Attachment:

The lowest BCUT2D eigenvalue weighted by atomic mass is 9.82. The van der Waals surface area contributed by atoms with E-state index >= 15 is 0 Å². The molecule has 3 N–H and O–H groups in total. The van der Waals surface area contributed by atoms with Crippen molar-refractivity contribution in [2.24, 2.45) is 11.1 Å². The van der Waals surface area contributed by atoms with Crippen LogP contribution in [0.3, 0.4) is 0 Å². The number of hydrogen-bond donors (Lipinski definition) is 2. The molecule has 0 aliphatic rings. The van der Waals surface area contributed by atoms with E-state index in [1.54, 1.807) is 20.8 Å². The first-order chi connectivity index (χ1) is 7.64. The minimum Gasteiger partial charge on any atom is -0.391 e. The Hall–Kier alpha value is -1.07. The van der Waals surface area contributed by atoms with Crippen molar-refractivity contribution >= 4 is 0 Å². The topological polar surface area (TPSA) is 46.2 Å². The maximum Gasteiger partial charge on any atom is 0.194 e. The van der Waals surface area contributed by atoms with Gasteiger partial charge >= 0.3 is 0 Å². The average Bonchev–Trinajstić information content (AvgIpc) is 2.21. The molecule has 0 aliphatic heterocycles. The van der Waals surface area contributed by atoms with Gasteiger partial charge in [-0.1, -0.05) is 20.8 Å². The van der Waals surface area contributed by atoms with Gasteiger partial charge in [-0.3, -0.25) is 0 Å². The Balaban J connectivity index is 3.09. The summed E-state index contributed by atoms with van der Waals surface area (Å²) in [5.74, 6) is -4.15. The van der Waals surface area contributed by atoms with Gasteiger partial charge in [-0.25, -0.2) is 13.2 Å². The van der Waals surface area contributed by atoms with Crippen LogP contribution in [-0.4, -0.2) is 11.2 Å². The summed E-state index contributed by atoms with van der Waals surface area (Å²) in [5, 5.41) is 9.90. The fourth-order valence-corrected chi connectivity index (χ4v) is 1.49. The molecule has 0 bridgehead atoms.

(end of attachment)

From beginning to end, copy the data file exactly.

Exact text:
The lowest BCUT2D eigenvalue weighted by atomic mass is 9.82. The van der Waals surface area contributed by atoms with E-state index >= 15 is 0 Å². The molecule has 3 N–H and O–H groups in total. The van der Waals surface area contributed by atoms with Crippen molar-refractivity contribution in [2.24, 2.45) is 11.1 Å². The van der Waals surface area contributed by atoms with Crippen LogP contribution in [0.3, 0.4) is 0 Å². The number of hydrogen-bond donors (Lipinski definition) is 2. The molecule has 0 aliphatic rings. The van der Waals surface area contributed by atoms with E-state index in [1.54, 1.807) is 20.8 Å². The first-order chi connectivity index (χ1) is 7.64. The minimum Gasteiger partial charge on any atom is -0.391 e. The Hall–Kier alpha value is -1.07. The van der Waals surface area contributed by atoms with Crippen molar-refractivity contribution >= 4 is 0 Å². The topological polar surface area (TPSA) is 46.2 Å². The maximum Gasteiger partial charge on any atom is 0.194 e. The van der Waals surface area contributed by atoms with Gasteiger partial charge >= 0.3 is 0 Å². The average Bonchev–Trinajstić information content (AvgIpc) is 2.21. The molecule has 0 aliphatic heterocycles. The van der Waals surface area contributed by atoms with Gasteiger partial charge in [-0.1, -0.05) is 20.8 Å². The van der Waals surface area contributed by atoms with Gasteiger partial charge in [-0.3, -0.25) is 0 Å². The Balaban J connectivity index is 3.09. The summed E-state index contributed by atoms with van der Waals surface area (Å²) in [5.74, 6) is -4.15. The van der Waals surface area contributed by atoms with Gasteiger partial charge in [-0.25, -0.2) is 13.2 Å². The van der Waals surface area contributed by atoms with Crippen LogP contribution in [-0.4, -0.2) is 11.2 Å². The summed E-state index contributed by atoms with van der Waals surface area (Å²) in [5, 5.41) is 9.90. The fourth-order valence-corrected chi connectivity index (χ4v) is 1.49. The molecule has 0 bridgehead atoms.